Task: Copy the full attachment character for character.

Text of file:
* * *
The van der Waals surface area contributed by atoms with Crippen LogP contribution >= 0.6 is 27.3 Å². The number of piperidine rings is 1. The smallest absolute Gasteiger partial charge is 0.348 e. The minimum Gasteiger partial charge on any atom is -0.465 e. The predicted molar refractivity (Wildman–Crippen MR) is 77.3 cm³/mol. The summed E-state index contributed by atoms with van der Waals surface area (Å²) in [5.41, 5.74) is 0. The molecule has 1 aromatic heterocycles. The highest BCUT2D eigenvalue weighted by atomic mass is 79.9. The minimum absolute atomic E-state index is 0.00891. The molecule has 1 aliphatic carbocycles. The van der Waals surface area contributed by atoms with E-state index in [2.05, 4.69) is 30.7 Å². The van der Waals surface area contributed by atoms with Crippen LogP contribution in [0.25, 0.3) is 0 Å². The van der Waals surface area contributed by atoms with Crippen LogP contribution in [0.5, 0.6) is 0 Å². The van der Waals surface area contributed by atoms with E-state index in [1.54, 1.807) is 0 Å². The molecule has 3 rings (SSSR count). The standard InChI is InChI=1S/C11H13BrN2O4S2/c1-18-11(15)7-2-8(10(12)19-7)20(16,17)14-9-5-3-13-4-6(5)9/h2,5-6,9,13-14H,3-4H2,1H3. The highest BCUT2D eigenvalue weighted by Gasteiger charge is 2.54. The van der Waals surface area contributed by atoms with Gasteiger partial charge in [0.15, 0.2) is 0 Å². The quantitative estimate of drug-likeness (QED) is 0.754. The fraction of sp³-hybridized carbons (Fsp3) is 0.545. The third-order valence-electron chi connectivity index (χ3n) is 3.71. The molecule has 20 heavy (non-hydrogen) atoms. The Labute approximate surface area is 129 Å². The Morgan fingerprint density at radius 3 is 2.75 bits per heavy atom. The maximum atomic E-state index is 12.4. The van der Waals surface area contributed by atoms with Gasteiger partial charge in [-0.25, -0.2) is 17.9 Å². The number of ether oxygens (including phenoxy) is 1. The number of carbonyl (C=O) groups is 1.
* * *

The van der Waals surface area contributed by atoms with Crippen LogP contribution >= 0.6 is 27.3 Å². The number of piperidine rings is 1. The smallest absolute Gasteiger partial charge is 0.348 e. The minimum Gasteiger partial charge on any atom is -0.465 e. The predicted molar refractivity (Wildman–Crippen MR) is 77.3 cm³/mol. The summed E-state index contributed by atoms with van der Waals surface area (Å²) in [5.41, 5.74) is 0. The molecule has 1 aromatic heterocycles. The highest BCUT2D eigenvalue weighted by atomic mass is 79.9. The minimum absolute atomic E-state index is 0.00891. The molecule has 1 aliphatic carbocycles. The van der Waals surface area contributed by atoms with E-state index in [2.05, 4.69) is 30.7 Å². The van der Waals surface area contributed by atoms with Crippen LogP contribution in [0.25, 0.3) is 0 Å². The van der Waals surface area contributed by atoms with Crippen LogP contribution in [0.5, 0.6) is 0 Å². The van der Waals surface area contributed by atoms with E-state index in [1.54, 1.807) is 0 Å². The molecule has 3 rings (SSSR count). The standard InChI is InChI=1S/C11H13BrN2O4S2/c1-18-11(15)7-2-8(10(12)19-7)20(16,17)14-9-5-3-13-4-6(5)9/h2,5-6,9,13-14H,3-4H2,1H3. The highest BCUT2D eigenvalue weighted by Gasteiger charge is 2.54. The van der Waals surface area contributed by atoms with Gasteiger partial charge in [0.15, 0.2) is 0 Å². The quantitative estimate of drug-likeness (QED) is 0.754. The fraction of sp³-hybridized carbons (Fsp3) is 0.545. The third-order valence-electron chi connectivity index (χ3n) is 3.71. The molecule has 20 heavy (non-hydrogen) atoms. The Labute approximate surface area is 129 Å². The Morgan fingerprint density at radius 3 is 2.75 bits per heavy atom. The maximum atomic E-state index is 12.4. The van der Waals surface area contributed by atoms with Gasteiger partial charge in [-0.25, -0.2) is 17.9 Å². The number of ether oxygens (including phenoxy) is 1. The number of carbonyl (C=O) groups is 1.